B. C. Campion, M.D.; C. E. Harrison Jr., M.D., F.A.C.P.; E. R. Giuliani, M.D., F.A.C.P.; F. H. Ellis Jr., M.D.; T. T. Schattenberg, M.D., F.A.C.P.
This content is PDF only. Please click on the PDF icon to access.
Of the complications of myocardial infarction, ventricular septal perforation is one that is surgically correctable. Although this is not a common complication, the crescendo-decrescendo holosystolic murmur located at the lower parasternal xyphoid area is sufficiently characteristic to permit early diagnosis. Survival depends on meticulous medical management and proper timing of surgical repair.
Six men (ages 55 to 73 years) with postinfarction ventricular septal defect were observed; five patients had six cardiac catheterizations, and four had cardiac surgery. Summary of catheterization data is as follows (mean plus range): right ventricular pressure, 85/23 (51/8 to 123 per 42) mm Hg; pulmonary artery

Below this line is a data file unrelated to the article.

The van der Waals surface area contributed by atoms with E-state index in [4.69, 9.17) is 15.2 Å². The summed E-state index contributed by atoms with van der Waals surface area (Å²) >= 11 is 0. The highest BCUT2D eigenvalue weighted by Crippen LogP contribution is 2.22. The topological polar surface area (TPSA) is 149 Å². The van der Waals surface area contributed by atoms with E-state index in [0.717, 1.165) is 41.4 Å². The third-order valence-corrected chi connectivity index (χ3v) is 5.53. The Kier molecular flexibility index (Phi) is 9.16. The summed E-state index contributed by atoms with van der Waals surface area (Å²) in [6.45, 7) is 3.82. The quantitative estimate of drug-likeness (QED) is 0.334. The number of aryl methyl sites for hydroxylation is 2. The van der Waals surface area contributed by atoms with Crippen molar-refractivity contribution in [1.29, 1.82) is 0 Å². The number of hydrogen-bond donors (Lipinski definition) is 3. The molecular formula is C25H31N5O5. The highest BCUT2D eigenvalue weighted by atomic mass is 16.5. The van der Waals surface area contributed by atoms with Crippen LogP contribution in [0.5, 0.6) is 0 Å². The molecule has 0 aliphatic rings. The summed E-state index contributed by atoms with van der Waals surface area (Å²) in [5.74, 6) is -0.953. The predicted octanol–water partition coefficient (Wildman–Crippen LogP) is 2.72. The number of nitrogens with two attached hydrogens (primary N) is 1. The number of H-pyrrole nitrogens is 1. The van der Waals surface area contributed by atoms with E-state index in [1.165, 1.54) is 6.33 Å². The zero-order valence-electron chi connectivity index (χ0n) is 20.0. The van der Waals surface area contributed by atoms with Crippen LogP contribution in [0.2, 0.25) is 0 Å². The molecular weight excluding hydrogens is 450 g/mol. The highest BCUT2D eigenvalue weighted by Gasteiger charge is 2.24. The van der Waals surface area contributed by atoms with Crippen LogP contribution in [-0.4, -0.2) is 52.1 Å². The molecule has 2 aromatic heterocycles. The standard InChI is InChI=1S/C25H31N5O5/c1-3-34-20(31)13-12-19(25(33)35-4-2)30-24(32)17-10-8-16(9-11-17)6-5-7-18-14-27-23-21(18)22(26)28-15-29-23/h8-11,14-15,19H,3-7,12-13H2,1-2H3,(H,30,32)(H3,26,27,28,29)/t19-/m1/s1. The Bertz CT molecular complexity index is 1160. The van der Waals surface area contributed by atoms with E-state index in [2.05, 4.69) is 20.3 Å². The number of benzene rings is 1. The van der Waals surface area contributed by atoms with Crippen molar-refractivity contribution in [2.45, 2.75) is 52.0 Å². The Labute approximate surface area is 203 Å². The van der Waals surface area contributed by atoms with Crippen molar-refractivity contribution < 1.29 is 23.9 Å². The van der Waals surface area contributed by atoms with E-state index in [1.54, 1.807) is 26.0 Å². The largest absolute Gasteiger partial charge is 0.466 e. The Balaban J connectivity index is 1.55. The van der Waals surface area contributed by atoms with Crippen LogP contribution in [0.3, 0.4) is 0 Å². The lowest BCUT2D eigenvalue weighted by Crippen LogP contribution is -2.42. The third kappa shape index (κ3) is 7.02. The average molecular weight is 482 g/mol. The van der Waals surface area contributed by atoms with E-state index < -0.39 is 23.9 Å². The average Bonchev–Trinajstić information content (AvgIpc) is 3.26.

Learn more about subscription options.
Register Now for a free account.
Campion BC, Harrison CE, Giuliani ER, Ellis FH, Schattenberg TT. Ventricular Septal Defect After Myocardial Infarction.. Ann Intern Med. 1968;68:1152. doi: 10.7326/0003-4819-68-5-1152_3
Download citation file:
Published: Ann Intern Med. 1968;68(5):1152.
Results provided by:
Copyright © 2017 American College of Physicians. All Rights Reserved.
Print ISSN: 0003-4819 | Online ISSN: 1539-3704
Conditions of Use
This PDF is available to Subscribers Only